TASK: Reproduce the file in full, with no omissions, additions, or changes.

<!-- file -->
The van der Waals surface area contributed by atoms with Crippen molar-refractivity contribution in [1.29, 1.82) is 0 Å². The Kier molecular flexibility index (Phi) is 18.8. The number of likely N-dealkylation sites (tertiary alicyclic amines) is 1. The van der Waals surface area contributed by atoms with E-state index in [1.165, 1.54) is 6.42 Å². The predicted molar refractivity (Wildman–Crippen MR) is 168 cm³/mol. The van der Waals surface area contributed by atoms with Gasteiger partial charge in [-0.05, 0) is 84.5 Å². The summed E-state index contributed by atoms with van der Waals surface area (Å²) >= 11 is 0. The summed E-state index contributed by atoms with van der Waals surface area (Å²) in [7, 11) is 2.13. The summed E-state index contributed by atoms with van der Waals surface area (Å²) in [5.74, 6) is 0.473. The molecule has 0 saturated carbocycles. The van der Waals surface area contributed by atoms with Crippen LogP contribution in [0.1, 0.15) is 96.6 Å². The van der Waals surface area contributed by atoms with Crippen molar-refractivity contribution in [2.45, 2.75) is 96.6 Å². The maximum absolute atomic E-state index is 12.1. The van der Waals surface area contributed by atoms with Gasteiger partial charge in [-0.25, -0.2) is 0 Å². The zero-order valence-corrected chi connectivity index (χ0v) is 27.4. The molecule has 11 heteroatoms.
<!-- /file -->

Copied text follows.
The van der Waals surface area contributed by atoms with Crippen molar-refractivity contribution in [1.29, 1.82) is 0 Å². The Kier molecular flexibility index (Phi) is 18.8. The number of likely N-dealkylation sites (tertiary alicyclic amines) is 1. The van der Waals surface area contributed by atoms with E-state index in [1.165, 1.54) is 6.42 Å². The predicted molar refractivity (Wildman–Crippen MR) is 168 cm³/mol. The van der Waals surface area contributed by atoms with Gasteiger partial charge in [-0.05, 0) is 84.5 Å². The summed E-state index contributed by atoms with van der Waals surface area (Å²) >= 11 is 0. The summed E-state index contributed by atoms with van der Waals surface area (Å²) in [7, 11) is 2.13. The summed E-state index contributed by atoms with van der Waals surface area (Å²) in [5.74, 6) is 0.473. The molecule has 0 saturated carbocycles. The van der Waals surface area contributed by atoms with Crippen LogP contribution in [0.1, 0.15) is 96.6 Å². The van der Waals surface area contributed by atoms with Crippen molar-refractivity contribution in [2.45, 2.75) is 96.6 Å². The maximum absolute atomic E-state index is 12.1. The van der Waals surface area contributed by atoms with Gasteiger partial charge in [-0.25, -0.2) is 0 Å². The zero-order valence-corrected chi connectivity index (χ0v) is 27.4. The molecule has 11 heteroatoms.